Do ‘mundane tasks’ before buying products, CISOs advised

The COVID-19 crisis has meant, where possible, employees had to start working from home suddenly. That may continue if the pandemic lengthens, and for organizations trying to save money, it may become permanent.

For some CISOs, that means a lot of scrambling to equip employee’s computers with extra security software and buttress data security.

But infosec pros worried about having control over those working remotely have been warned that doing the basics — the “mundane tasks” — come before buying products. Understanding where critical data assets are and then creating a risk management strategy come first, Jonathan Nguyen-Duy, Fortinet’s global field CISO, told an online conference Thursday.

“Before you think about control, make sure you understand what you have, the nature of its criticality, the risks associated with that and then apply appropriate security controls,” he said.

The biggest mistake he made early in his career, he added, was buying technology first before doing these things.

He was speaking on a panel for CISOs during a week-long series of webinars called siberXchange, run by Richmond Hill, Ont., based siberX, which produces cybersecurity events. The conference ends today with a session about smart cities.


‘Remote working is here to stay


Several of the CISO sessions dealt with the impact of the pandemic on their organizations, and the advice of infosec leaders on how to protect organizations during a time of upheaval. Here are some highlights:

  • To get the budget you need, make sure upper management understands the importance of cybersecurity now and supports it, said Olivera Zatezalo, CSO of Huawei Canada. Know what data assets have to be protected, what security controls you have and what are missing. Do a gap analysis using a security maturity framework, then set up governance (security policies) and then implement controls based on those policies. Finally, monitor the environment to ensure controls are effective.
  • “As CISOs we are ingrained to be risk-averse, but I think during times like these we have to change to accommodate the people in the organizations.” If a staffer asks to use a new tool but IT is so busy now they won’t get it for a month, say yes as long as it doesn’t expose the organization to risks it’s uncomfortable with, said Shahid Saya, director of cybersecurity at Maple Leaf Sports and Entertainment, which owns the Toronto Maple Leafs and the Toronto Raptors. “As leaders, you have to show empathy. If a staffer asks permission, he added, the CISO has done a good job making staff security-aware.
  • Samer Adi, head of IT infrastructure and security at GoodFood Market Corp., a meal delivery service, said he was “very anxious” when staff asked to connect to the corporate network with personal devices. But, he said, “we needed to balance the risk between people sitting at home doing nothing or accept the risk with a personal device so they could work.” So he said yes to these requests, as long as IT could push software updates to devices until staff could be shipped a company-controlled device.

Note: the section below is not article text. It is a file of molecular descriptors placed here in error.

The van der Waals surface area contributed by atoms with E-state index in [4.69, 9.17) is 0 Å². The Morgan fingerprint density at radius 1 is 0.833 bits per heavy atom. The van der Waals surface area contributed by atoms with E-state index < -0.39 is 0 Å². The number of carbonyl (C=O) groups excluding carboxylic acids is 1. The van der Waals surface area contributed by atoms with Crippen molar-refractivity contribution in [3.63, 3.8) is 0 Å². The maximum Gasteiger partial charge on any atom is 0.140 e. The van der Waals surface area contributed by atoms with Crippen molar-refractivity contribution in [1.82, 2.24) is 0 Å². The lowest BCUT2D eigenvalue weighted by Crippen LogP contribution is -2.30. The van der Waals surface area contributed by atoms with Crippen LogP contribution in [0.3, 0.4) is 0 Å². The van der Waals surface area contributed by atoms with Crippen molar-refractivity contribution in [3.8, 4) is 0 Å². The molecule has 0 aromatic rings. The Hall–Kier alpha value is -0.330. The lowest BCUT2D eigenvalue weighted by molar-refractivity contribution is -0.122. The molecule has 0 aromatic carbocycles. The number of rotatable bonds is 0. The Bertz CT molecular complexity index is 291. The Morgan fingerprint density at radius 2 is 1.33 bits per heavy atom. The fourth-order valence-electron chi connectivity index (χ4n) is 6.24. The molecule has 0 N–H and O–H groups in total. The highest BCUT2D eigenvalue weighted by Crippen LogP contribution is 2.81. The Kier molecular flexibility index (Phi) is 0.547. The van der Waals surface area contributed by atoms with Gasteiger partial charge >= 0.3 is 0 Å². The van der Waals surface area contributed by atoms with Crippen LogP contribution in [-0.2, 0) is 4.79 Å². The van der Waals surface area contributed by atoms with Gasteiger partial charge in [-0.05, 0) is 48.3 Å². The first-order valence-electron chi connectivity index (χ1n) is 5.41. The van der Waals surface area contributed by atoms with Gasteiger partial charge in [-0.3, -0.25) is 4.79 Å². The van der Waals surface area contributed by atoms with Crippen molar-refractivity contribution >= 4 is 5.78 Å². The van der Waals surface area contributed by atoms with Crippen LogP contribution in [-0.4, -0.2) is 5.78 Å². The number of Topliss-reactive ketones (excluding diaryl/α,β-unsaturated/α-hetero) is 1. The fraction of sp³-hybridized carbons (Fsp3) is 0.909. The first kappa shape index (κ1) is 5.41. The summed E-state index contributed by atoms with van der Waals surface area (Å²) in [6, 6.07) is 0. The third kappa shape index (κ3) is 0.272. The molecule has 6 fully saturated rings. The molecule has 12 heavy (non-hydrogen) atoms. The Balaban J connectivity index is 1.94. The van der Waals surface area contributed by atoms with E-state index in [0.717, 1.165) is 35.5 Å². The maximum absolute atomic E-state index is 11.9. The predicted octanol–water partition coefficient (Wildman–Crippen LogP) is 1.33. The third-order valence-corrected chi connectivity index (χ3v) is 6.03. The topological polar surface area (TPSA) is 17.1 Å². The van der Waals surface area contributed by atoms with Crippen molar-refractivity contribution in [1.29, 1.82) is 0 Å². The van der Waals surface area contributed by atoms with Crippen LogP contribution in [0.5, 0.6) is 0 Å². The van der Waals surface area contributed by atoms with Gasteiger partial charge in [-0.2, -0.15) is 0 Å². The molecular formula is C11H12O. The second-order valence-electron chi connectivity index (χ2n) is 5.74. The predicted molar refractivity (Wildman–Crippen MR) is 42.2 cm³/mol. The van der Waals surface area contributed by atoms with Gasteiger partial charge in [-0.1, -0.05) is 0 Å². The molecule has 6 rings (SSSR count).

• Michael Ball of Team CISO, who acts as a virtual chief information security officer for small and mid-sized businesses, said with the increase in working from home his service shifted its security awareness program for customers to emphasizing the need to increase home security — everything from changing default passwords for home routers, setting up WiFi guest passwords and using password management software.
  • “Speed and agility are replacing perfection,” said Mohsen Azari, senior cybersecurity leader at Walmart Canada. “Rather than doing long projects, we are now doing incremental projects based requirements from customer-facing or internal associates, making sure we deal with those as quickly as possible.” For example, he added a special team to make sure its supply chain worked more efficiently to handle the increase in online purchases. Another was the addition of multi-factor authentication.
  • Sherry Rumbolt, a national security information officer at Canada’s Defence Department, said the armed forces haven’t been big on cloud computing for security reasons. Still, she said, the pandemic saw the quick onboarding of 30,000 people to a cloud-based office productivity suite. “We’re not going back to the model we had before,” she said, although the defence department “can only go-to cloud for certain things.”
  • CISOs can impose all sorts of “perceived controls” but “the [important] thing about security is consistency”, said Bil Harmer, CISO of identity provider SecureAuth Corp. And, he added, the only consistent thing is the user. And these days identifying the user is key. “This goes beyond 2FA or MFA. We should be in the world of ‘adaptive identification’ – taking telemetry off the device, polling it, understanding what situation the user is in, what risk level does that approach, and then applying the appropriate identification. Because if we keep piling on stuff (security controls) our users will get frustrated and will find ways around it.”

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Howard Solomon
Howard Solomon
Currently a freelance writer, I'm the former editor of and Computing Canada. An IT journalist since 1997, I've written for several of ITWC's sister publications including and Computer Dealer News. Before that I was a staff reporter at the Calgary Herald and the Brampton (Ont.) Daily Times. I can be reached at hsolomon [@]

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